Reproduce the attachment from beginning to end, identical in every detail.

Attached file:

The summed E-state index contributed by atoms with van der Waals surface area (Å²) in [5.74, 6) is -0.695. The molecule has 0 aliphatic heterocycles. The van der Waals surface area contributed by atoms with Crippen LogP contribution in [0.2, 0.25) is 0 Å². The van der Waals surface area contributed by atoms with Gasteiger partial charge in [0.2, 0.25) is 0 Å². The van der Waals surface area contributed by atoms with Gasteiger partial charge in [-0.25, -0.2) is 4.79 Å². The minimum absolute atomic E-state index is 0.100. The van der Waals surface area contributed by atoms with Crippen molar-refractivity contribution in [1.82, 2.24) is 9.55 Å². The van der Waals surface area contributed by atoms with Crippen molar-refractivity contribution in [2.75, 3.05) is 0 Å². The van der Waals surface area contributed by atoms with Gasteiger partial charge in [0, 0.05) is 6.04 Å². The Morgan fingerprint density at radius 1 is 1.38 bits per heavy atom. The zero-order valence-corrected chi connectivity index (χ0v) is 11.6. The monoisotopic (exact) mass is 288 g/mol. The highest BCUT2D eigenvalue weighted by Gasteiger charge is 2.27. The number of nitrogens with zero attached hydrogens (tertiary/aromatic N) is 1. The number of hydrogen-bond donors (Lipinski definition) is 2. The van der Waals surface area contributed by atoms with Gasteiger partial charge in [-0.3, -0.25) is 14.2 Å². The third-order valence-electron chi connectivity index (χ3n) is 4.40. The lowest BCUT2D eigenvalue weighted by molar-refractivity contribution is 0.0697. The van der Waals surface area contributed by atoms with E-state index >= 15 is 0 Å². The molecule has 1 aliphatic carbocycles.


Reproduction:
The summed E-state index contributed by atoms with van der Waals surface area (Å²) in [5.74, 6) is -0.695. The molecule has 0 aliphatic heterocycles. The van der Waals surface area contributed by atoms with Crippen LogP contribution in [0.2, 0.25) is 0 Å². The van der Waals surface area contributed by atoms with Gasteiger partial charge in [0.2, 0.25) is 0 Å². The van der Waals surface area contributed by atoms with Gasteiger partial charge in [-0.25, -0.2) is 4.79 Å². The minimum absolute atomic E-state index is 0.100. The van der Waals surface area contributed by atoms with Crippen molar-refractivity contribution in [1.82, 2.24) is 9.55 Å². The van der Waals surface area contributed by atoms with Crippen molar-refractivity contribution in [2.75, 3.05) is 0 Å². The van der Waals surface area contributed by atoms with Gasteiger partial charge in [0, 0.05) is 6.04 Å². The Morgan fingerprint density at radius 1 is 1.38 bits per heavy atom. The zero-order valence-corrected chi connectivity index (χ0v) is 11.6. The monoisotopic (exact) mass is 288 g/mol. The highest BCUT2D eigenvalue weighted by Gasteiger charge is 2.27. The number of nitrogens with zero attached hydrogens (tertiary/aromatic N) is 1. The number of hydrogen-bond donors (Lipinski definition) is 2. The van der Waals surface area contributed by atoms with Gasteiger partial charge in [-0.3, -0.25) is 14.2 Å². The third-order valence-electron chi connectivity index (χ3n) is 4.40. The lowest BCUT2D eigenvalue weighted by molar-refractivity contribution is 0.0697. The van der Waals surface area contributed by atoms with E-state index >= 15 is 0 Å². The molecule has 1 aliphatic carbocycles.